Two notable grass strips I've used recently are Fishburn which is perched on the top of a convex hill with significant slope either side of the brow (you can only see a fraction of the runway when you're on it, so you want to be very sure that there isn't a tractor cutting grass over the brow) and Stoke which has a billiard table surface but is fairly short, curved and with big obstructions adjacent to the runway.

Shaggy Sheep Driver
7th Jan 2009, 15:58
Lots of good advice so far. I'd add that it's actually easier to land on grass, all other things being equal. The surface has a texture which allows height during the flare to be more easily judged, and as someone else pointed out, if you are not quite aligned with the runway at the point of touchdown, the wheels will slide a tad sideways and no-one will know, whereas on tarmac there will be a telltale chirp of tortured rubber, and a lurch as the aeroplane is dragged straight by the tyres!

SSD

Lister Noble
7th Jan 2009, 16:06
I fly from a grass strip in a taildragger.
No 1 problem in the winter is molehills,they could spoil your day ,so if possible get an on site airstrip condition opinion before leaving.
As mentioned if the strip is alongside grass it can be difficult to see but normally you will be alonside cropped land,mostly brown-green in winter.
Good luck.
Lister:)

RatherBeFlying
7th Jan 2009, 16:08
I was fortunate enough to get my license on a grass strip. All the above remarks are good, especially being ultra cautious at time of thaw when my training operator would move a few planes to paved airports:ok:

A C-152 nosed over on our gliding field in such conditions:ouch:

I prefer firm grass to pavement.

As said, be prepared for more noise and bumps. Gravel and recently planted crop fields can be very noisy.

avonflyer
7th Jan 2009, 17:32
thanks for the advice - it is comforting to know that you take the time to help a new boy.

Looks like as with most things prior planning helps to stop P*** poor performance.. I look forward to the chance to put it into action ..

Currently I think Popham may get the honour of my first arrival of this type.

pulse1
7th Jan 2009, 17:45
Currently I think Popham may get the honour of my first arrival of this type.

And that will introduce a few extra things to think about depending on which runway you have to use. I would suggest that you try somewhere a bit simpler for your first grass landing e.g. Old Sarum.

LH2
7th Jan 2009, 22:08
If the strip is very muddy, might be a good idea to remove them [wheel spats]

Hmm--them things, apart from their aerodynamic function, also stop rocks being thrown towards the fuselage/wings. That's how I punched a nice fist-sized hole right through the aileron in a Jodel last autumn (here's a pic of the offending "runway" (http://static.panoramio.com/photos/original/15143740.jpg))

flyingman-of-kent
8th Jan 2009, 00:47
Compton Abbas in the summer is such a friendly welcoming place it is so worth making the effort to find it! It can be tricky to find from the north east, but once you know where it is, it gets easier. Try and pick a day when the BBQ is fired up!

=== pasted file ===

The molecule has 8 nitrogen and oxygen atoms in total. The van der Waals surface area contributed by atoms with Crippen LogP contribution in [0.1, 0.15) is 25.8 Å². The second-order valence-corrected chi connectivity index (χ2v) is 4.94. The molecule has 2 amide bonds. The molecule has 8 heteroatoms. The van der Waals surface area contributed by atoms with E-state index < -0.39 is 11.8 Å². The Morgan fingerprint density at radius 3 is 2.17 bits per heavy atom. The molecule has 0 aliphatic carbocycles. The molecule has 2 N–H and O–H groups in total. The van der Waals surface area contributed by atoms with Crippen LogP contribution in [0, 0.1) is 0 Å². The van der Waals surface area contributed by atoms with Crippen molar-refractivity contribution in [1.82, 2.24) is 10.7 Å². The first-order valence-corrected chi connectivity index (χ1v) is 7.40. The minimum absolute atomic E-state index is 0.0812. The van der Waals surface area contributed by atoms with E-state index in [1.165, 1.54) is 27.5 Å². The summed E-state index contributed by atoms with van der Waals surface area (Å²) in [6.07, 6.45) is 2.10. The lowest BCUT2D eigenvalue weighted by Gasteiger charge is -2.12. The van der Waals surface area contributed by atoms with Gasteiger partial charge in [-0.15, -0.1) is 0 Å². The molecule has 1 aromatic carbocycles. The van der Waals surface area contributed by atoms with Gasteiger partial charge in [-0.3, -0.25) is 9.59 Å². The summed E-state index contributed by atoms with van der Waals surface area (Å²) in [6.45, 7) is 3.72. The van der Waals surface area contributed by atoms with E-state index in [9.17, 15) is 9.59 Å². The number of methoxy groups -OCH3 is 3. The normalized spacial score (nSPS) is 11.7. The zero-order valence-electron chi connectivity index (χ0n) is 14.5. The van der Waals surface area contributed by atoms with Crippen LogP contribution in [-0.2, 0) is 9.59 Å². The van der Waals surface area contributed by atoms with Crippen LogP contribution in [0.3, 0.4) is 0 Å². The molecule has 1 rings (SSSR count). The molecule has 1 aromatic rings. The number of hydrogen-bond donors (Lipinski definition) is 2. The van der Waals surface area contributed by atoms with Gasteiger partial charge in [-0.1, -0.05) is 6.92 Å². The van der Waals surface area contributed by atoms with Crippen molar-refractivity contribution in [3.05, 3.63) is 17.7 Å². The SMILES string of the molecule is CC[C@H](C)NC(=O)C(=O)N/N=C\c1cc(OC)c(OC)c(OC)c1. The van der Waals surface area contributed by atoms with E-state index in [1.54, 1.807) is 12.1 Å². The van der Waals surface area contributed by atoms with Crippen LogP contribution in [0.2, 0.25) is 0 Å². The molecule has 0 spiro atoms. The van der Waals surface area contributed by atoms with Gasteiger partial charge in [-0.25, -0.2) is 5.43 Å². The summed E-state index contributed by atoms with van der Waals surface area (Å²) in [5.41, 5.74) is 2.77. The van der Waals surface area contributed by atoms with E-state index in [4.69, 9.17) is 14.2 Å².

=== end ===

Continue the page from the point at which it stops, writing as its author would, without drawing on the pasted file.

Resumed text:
Or try Rochester, for a slightly amusing approach over the River Medway then the town! And then taking off over the motorway!! It is a great place for t&gs!

Of course if you are lucky, sometimes they open runway 21 R GRASS at Biggin Hill, tends to be around air show time! That was fun, quite a displaced threshold compared to 21 L Asphalt!!

Seriously if you have not done may grass landings, it is so worth getting an instructor and doing a tour of several places with grass runways. We did a great afternoon from Biggin to Earls Colne and Panshanger a few summers ago. Lunch at the golf club at Earls Colne, and tea at Panshanger. Such very different places, and a great experience.

BelArgUSA
8th Jan 2009, 01:56
I own a Piper L-21B (that is a 1953 Super Cub for civilians).
It is leased-out to a flight school/airwork operator. Grass strip available.
They used it for training, glider and banner tow.
The manager informed me that he recommends his pilots to use the grass.
If only one thing, he said, it saves wear of the tyres.
Besides that, I am sure that L-21s were meant to use grass fields...
xxx
:D
Happy contrails

ExSp33db1rd
8th Jan 2009, 04:26
Don't land on the grass at Dargaville in the Winter. 4ft. amsl. - and the river is about 10ft away - very soggy.

Seriously, grass can be fun, but note the above comments, all valid, we tend to avoid grass at our local field because of the gorse, even when cut regularly it is like landing on tin-tacks. Fed up with mending punctures, but apart from that grass doesn't wear the tyres out as fast. Bit of flap, short field take-off technique off the seal helps that problem. I find my taildragger slightly more controllable on the grass, steerable tail wheel is less skittish and it slows down quicker, so I don't have to mess about finding the brakes pedals located between the rudder pedals so soon, and losing rudder control as a result. Enjoy.